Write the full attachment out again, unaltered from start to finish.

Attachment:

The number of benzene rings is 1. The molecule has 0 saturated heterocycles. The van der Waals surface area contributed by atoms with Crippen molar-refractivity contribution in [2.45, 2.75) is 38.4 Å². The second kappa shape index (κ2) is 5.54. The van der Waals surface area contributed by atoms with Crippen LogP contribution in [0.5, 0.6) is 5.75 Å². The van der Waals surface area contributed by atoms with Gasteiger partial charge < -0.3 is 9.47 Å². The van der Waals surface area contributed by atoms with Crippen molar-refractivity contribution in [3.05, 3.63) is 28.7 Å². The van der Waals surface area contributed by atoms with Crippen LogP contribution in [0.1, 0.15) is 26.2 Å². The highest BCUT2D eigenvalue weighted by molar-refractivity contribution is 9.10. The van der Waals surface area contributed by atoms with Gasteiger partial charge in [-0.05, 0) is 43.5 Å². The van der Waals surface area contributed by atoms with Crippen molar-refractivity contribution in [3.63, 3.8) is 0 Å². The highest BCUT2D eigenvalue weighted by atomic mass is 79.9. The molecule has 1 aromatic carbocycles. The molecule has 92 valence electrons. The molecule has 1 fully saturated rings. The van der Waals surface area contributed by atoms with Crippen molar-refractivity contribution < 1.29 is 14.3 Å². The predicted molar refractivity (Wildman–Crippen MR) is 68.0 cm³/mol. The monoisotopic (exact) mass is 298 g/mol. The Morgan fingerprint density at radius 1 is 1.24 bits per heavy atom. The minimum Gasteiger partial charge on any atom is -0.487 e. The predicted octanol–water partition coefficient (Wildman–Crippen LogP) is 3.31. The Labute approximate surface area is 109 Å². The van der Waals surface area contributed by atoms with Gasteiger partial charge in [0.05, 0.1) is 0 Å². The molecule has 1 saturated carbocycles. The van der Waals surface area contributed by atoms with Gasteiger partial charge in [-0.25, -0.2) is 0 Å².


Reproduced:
The number of benzene rings is 1. The molecule has 0 saturated heterocycles. The van der Waals surface area contributed by atoms with Crippen molar-refractivity contribution in [2.45, 2.75) is 38.4 Å². The second kappa shape index (κ2) is 5.54. The van der Waals surface area contributed by atoms with Crippen LogP contribution in [0.5, 0.6) is 5.75 Å². The van der Waals surface area contributed by atoms with Gasteiger partial charge < -0.3 is 9.47 Å². The van der Waals surface area contributed by atoms with Crippen molar-refractivity contribution in [3.05, 3.63) is 28.7 Å². The van der Waals surface area contributed by atoms with Crippen LogP contribution in [0.1, 0.15) is 26.2 Å². The highest BCUT2D eigenvalue weighted by molar-refractivity contribution is 9.10. The van der Waals surface area contributed by atoms with Gasteiger partial charge in [-0.05, 0) is 43.5 Å². The van der Waals surface area contributed by atoms with Crippen molar-refractivity contribution in [3.63, 3.8) is 0 Å². The highest BCUT2D eigenvalue weighted by atomic mass is 79.9. The molecule has 1 aromatic carbocycles. The molecule has 92 valence electrons. The molecule has 1 fully saturated rings. The van der Waals surface area contributed by atoms with Crippen molar-refractivity contribution < 1.29 is 14.3 Å². The predicted molar refractivity (Wildman–Crippen MR) is 68.0 cm³/mol. The monoisotopic (exact) mass is 298 g/mol. The Morgan fingerprint density at radius 1 is 1.24 bits per heavy atom. The minimum Gasteiger partial charge on any atom is -0.487 e. The predicted octanol–water partition coefficient (Wildman–Crippen LogP) is 3.31. The Labute approximate surface area is 109 Å². The van der Waals surface area contributed by atoms with Gasteiger partial charge in [0.05, 0.1) is 0 Å². The molecule has 1 saturated carbocycles. The van der Waals surface area contributed by atoms with Gasteiger partial charge in [-0.25, -0.2) is 0 Å².